“Play is the highest expression of human development in childhood, for it alone is the free expression of what is in a child’s soul.” – Friedrich Froebel (founder of the concept of kindergarten)
I had the opportunity to attend a training in Therapeutic Play this summer and it’s probably been one of my favorite trainings this year. There are a few different ideas within this framework of “therapeutic play.” There is child led where the adult sort of follows along watching a child play. There is also adult initiated where the adult comes up with the play and invites the child to play along. While I am not in any place to discuss these ideas further (but I would encourage you to find someone with more experience to learn from) where I wanted to take you today was this idea of adult initiated play in the home.
“Therapeutic” does seem like a fancy word.
In our training we were shown a few activities that we could use spontaneously in our home to connect with our kids. We’ve tried out a handful of them over the past few weeks and I wanted to share our favorites.
- Catch the stuffed animal. Balance a stuffed animal on your head. Ask to hold your child’s hands. Try to catch the stuff animal with your hands by dropping your head down. Try putting it on your shoulder or elbow.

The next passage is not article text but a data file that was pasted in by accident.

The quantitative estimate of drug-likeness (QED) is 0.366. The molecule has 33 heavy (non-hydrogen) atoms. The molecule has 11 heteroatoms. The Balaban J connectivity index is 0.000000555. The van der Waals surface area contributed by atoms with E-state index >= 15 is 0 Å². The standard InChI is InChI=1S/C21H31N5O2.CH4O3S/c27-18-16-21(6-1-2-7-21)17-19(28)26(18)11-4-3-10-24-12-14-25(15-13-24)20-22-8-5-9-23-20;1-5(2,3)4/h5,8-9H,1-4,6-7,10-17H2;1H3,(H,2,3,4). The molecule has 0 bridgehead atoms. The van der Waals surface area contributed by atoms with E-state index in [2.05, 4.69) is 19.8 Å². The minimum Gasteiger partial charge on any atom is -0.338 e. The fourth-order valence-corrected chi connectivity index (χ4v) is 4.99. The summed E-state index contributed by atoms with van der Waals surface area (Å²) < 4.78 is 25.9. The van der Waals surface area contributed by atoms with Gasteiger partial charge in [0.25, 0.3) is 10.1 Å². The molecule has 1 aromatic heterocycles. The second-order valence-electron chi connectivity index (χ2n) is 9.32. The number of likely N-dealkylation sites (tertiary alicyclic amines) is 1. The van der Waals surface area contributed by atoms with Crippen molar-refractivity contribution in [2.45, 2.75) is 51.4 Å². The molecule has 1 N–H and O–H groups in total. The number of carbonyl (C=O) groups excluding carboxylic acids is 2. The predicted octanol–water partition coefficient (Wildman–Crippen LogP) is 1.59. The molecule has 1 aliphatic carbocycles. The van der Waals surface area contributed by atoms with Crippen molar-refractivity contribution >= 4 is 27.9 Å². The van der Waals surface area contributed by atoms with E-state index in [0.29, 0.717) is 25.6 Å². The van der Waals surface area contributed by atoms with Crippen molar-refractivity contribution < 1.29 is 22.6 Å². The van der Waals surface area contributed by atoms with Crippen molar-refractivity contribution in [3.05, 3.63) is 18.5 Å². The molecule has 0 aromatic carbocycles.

- Ball. Stand a few inches away from each other. Throw the ball back and forth, taking a step back each time. Make it a priority to not throw it at one another.
- Guess the letter (or shape or number). Draw a letter on your child’s back and ask them to guess what it is.
- Snort Christmas Songs. This’ll guarantee you some laughs.
- Play what’s missing. This is great for the dinner table or when you are out at a restaurant. Ask everyone to remember everything on the table. Take away one object. See if they can guess what’s missing. We had one exciting night where I *may* have ended up under the table. In public. At a nice restaurant. In a dress.
See? Not so hard.
Therapeutic Play is simply the idea that we are just trying to connect with our kids. Connect with them through silliness and quality time and intentional play. There are a few ground rules I wanted to mention that are integral to this idea of play:
- No hurts. This includes no tickling or rough housing.
- Focus. This is intentional time we have set aside. Put down your phone or computer or turn off the tv. Make appropriate eye contact.
- If they don’t want to play with you, don’t make them play with you.
I wanted to list some great resources but I started to realize how all over the board this concept is with therapists. Some think it’s great. Some think it’s stupid. Some say that this has to be done in a structured environment and some don’t really define this type of play at home as anything other than play at home.
Take what you love, leave what you don’t. Give your kiddos some squishy hugs and have fun trying to snort jingle bells. Even if it doesn’t help anything, chances are it won’t hurt.
“It is paradoxical that many educators and parents still differentiate between a time for learning and a time for play without seeing the vital connection between them.” -Leo Buscaglia (author, educator)